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Binyamin Appelbaum published “50 years of blaming Milton Friedman. Here’s Another Idea” in the New York Times of September 18, 2020. There is more wrong here than you can shake a stick at.

This author’s malevolence against the winner of the Nobel Prize in 1976 is animated by a quasi-Marxist hatred of business firms in general, corporations in particular.

Why is business bad? It violates rights? Huh? This is based on the Marxist labor theory of value: labor creates the entire product, but only receives part of the GDP. The rest goes to business in the form of rents, profits, interest, etc. But a mud pie and cherry pie can have identical labor inputs; entrepreneurship, consumer research, marketing, management, too, contribute value. They are the province of the hated business firms. Also the values of goods are continually changing after production; but the amount of labor previously incorporated into them cannot. Someone finds a large diamond by accident; the only labor consisted of bending down and picking it up. Yet, it is very valuable. So much for Marxist economic theory.

Anti-capitalist animus can be quelled by asking how do business firms start in the first place? They didn’t always exist. Companies owe their creation to an independent worker saving a bit, and using these funds to hire a fellow contractor at a wage higher than the latter’s present compensation. From whence springs this addition? From specialization and the division of labor. Two people working together, as in this early employer employee relationship, can often produce more than double what each of them could create working separately.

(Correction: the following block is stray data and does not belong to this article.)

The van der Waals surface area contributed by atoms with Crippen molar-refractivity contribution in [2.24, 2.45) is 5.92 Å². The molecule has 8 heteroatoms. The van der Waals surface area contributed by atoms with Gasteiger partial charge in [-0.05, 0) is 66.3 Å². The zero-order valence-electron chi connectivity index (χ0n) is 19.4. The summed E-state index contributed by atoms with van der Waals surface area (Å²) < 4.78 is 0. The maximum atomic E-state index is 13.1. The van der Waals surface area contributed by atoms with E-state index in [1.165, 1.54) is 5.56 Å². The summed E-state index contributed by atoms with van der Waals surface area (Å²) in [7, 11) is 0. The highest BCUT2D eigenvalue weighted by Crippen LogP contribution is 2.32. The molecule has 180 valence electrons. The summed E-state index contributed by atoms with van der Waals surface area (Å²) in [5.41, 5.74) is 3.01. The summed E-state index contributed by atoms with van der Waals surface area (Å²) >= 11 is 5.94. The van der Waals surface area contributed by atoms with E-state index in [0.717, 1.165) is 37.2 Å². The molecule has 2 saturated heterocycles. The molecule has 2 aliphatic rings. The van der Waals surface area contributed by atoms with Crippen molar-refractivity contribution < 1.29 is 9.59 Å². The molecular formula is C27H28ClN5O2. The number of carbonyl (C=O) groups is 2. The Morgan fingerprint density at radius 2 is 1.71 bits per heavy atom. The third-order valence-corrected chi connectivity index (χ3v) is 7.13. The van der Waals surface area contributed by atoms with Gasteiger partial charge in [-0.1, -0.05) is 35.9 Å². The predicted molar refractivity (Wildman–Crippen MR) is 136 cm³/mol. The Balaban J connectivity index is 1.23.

As for corporations, these are not unfairly privileged by government; they are merely firms that contractually interact with customers, workers, suppliers, on the basis of limited liability. If you don’t wish to do so, you are free to patronize the non-corporate sector.

Where do we get all this from? From basic economics 101, to which Milton Friedman has contributed more than most dismal scientists. Now he is being raked over the coals by an economic illiterate for his defense of corporate profit seeking, a system that has enriched pretty much everyone who has ever come into contact with it.

Mr. Appelbaum declares that the time is now past to get CEOs to behave themselves. They should now feel the lash of the all-loving state to induce acceptable woke conduct.

To wit, they should be made to “combat discrimination or reduce pollution or maintain community institutions.” But who says there is any economic discrimination either on a racial or sexual basis? Just because some people earn more than others does not at all establish any such conclusion. Milton Friedman’s students, Gary Becker, Thomas Sowell and Walter E. Williams, have done more than any other economists to dispel this myth.

If company X reduces pollution to a greater degree than required by law, more so than its competitors, it will soon face bankruptcy. Contrary to Appelbaum, Prof. Friedman supports the maintenance of private charities: on the part of stockholders, not corporations who have a fiduciary responsibility to them. Doing so would constitute fraud.